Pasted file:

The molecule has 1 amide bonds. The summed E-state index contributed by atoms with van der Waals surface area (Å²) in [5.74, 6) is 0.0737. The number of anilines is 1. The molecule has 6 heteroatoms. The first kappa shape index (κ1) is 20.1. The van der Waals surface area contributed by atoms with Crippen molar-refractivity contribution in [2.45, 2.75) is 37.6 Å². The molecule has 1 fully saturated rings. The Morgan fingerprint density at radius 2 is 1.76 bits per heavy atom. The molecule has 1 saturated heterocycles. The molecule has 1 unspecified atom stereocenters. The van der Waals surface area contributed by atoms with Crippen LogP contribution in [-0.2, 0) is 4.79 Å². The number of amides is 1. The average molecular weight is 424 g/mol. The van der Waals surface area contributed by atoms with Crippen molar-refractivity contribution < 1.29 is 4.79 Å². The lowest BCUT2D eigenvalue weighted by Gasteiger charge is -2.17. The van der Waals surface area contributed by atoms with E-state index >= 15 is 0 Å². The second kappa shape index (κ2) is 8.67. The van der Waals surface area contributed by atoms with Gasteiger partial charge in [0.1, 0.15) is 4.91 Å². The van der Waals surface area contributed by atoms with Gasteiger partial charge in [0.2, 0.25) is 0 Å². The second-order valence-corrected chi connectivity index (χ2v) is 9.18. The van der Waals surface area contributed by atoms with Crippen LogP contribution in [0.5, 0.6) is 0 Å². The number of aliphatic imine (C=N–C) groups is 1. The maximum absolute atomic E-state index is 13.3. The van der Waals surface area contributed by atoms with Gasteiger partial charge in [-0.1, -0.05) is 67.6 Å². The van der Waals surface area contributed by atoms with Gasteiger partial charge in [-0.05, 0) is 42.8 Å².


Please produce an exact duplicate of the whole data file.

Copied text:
The molecule has 1 amide bonds. The summed E-state index contributed by atoms with van der Waals surface area (Å²) in [5.74, 6) is 0.0737. The number of anilines is 1. The molecule has 6 heteroatoms. The first kappa shape index (κ1) is 20.1. The van der Waals surface area contributed by atoms with Crippen molar-refractivity contribution in [2.45, 2.75) is 37.6 Å². The molecule has 1 fully saturated rings. The Morgan fingerprint density at radius 2 is 1.76 bits per heavy atom. The molecule has 1 saturated heterocycles. The molecule has 1 unspecified atom stereocenters. The van der Waals surface area contributed by atoms with Crippen LogP contribution in [-0.2, 0) is 4.79 Å². The number of amides is 1. The average molecular weight is 424 g/mol. The van der Waals surface area contributed by atoms with Crippen molar-refractivity contribution < 1.29 is 4.79 Å². The lowest BCUT2D eigenvalue weighted by Gasteiger charge is -2.17. The van der Waals surface area contributed by atoms with E-state index >= 15 is 0 Å². The second kappa shape index (κ2) is 8.67. The van der Waals surface area contributed by atoms with Gasteiger partial charge in [0.1, 0.15) is 4.91 Å². The van der Waals surface area contributed by atoms with Gasteiger partial charge in [0.2, 0.25) is 0 Å². The second-order valence-corrected chi connectivity index (χ2v) is 9.18. The van der Waals surface area contributed by atoms with Crippen LogP contribution in [0.5, 0.6) is 0 Å². The number of aliphatic imine (C=N–C) groups is 1. The maximum absolute atomic E-state index is 13.3. The van der Waals surface area contributed by atoms with Gasteiger partial charge in [-0.1, -0.05) is 67.6 Å². The van der Waals surface area contributed by atoms with Gasteiger partial charge in [-0.05, 0) is 42.8 Å².